How To Be A Victorian by Ruth Goodman

The Victorian Era, as with practically all other historical eras, is something that we in the twenty-first century often tend to romanticize. Novels are written set in the era, even television shows and movies are produced. The thing is however, in these cases the story always takes the fore and the more mundane events are left in the background. And while a few books have been written on the subject of Victorian life, I have yet to read any that go in to the depth that this one does.

How To Be A Victorian proposes to take us through the average person’s day in Victorian London. Starting with waking up in a cold bed in an often very cold room to getting dressed to going to work. We are taken through what a normal day would be for practically all levels of society for while the day to day of the upper echelons is well documented it is the lower levels; the blue-collar individuals if you well; that tend to be overlooked. And it is these folk who Goodman tends to focus on. The working man, woman and in many cases working child who were the backbone of the masses.

What separates How To Be A Victorian from many other books discussing history is not just the depth of the subject. While Goodman goes in to great detail in HOW things were done she also includes a great deal of WHY it was done. That makes a great deal of difference in understanding the people of the era. She includes pieces from personal diaries as well as published papers from the time. It gives us a peek in to their minds and in to their general way of thinking.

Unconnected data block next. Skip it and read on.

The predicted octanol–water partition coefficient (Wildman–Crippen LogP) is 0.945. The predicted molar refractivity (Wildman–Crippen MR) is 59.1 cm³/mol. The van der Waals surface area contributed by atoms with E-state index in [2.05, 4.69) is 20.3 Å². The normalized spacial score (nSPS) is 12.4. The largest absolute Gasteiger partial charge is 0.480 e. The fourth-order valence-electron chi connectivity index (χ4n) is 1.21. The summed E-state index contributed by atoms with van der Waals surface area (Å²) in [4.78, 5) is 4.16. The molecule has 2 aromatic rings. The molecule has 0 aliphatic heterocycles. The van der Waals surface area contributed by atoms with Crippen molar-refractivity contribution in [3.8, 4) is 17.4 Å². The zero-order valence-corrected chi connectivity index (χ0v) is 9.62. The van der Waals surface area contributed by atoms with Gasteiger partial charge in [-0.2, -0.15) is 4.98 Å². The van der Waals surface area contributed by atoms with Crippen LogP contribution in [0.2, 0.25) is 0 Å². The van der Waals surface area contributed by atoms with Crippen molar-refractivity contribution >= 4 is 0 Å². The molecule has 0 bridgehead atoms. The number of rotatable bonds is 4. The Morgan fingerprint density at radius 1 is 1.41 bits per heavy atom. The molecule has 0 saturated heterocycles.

Goodman is not just a historian studying the Victorian era, she is also a re-enactor. She has spent quite a bit of time not just researching the era but also living it. She knows the delicate balancing act one must do while trying to sit in a corset and petticoats. She has done many of the things she writes about even it if was just an attempt. This definitely shows in her writing, giving it a personal touch and showing the reader just how much she cares for her subject.

Not every one will find this book appealing. It will primarily appeal to those who are interested in history in general and the Victorian era in particular. As someone who dabbles in re-enacting I found the read quite fascinating and hope to use some of my well gained knowledge in the future.

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